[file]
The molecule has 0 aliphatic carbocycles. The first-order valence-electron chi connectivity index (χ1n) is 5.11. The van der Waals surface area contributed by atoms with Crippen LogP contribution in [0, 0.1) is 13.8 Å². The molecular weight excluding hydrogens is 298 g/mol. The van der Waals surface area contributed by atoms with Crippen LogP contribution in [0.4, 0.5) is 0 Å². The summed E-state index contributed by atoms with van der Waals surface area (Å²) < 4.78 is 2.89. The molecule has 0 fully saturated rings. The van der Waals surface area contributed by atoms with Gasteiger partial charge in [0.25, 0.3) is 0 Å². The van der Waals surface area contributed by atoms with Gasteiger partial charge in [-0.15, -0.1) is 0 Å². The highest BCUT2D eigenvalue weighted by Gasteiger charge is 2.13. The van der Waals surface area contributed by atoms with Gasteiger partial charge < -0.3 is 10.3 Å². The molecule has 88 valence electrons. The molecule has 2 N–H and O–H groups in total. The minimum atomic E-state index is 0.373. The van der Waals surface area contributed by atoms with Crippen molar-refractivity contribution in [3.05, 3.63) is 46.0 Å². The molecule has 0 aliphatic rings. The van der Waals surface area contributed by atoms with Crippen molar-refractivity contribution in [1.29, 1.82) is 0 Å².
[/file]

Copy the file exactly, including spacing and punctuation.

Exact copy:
The molecule has 0 aliphatic carbocycles. The first-order valence-electron chi connectivity index (χ1n) is 5.11. The van der Waals surface area contributed by atoms with Crippen LogP contribution in [0, 0.1) is 13.8 Å². The molecular weight excluding hydrogens is 298 g/mol. The van der Waals surface area contributed by atoms with Crippen LogP contribution in [0.4, 0.5) is 0 Å². The summed E-state index contributed by atoms with van der Waals surface area (Å²) < 4.78 is 2.89. The molecule has 0 fully saturated rings. The van der Waals surface area contributed by atoms with Gasteiger partial charge in [0.25, 0.3) is 0 Å². The van der Waals surface area contributed by atoms with Gasteiger partial charge in [-0.15, -0.1) is 0 Å². The highest BCUT2D eigenvalue weighted by Gasteiger charge is 2.13. The van der Waals surface area contributed by atoms with Gasteiger partial charge < -0.3 is 10.3 Å². The molecule has 88 valence electrons. The molecule has 2 N–H and O–H groups in total. The minimum atomic E-state index is 0.373. The van der Waals surface area contributed by atoms with Crippen molar-refractivity contribution in [3.05, 3.63) is 46.0 Å². The molecule has 0 aliphatic rings. The van der Waals surface area contributed by atoms with Crippen molar-refractivity contribution in [1.29, 1.82) is 0 Å².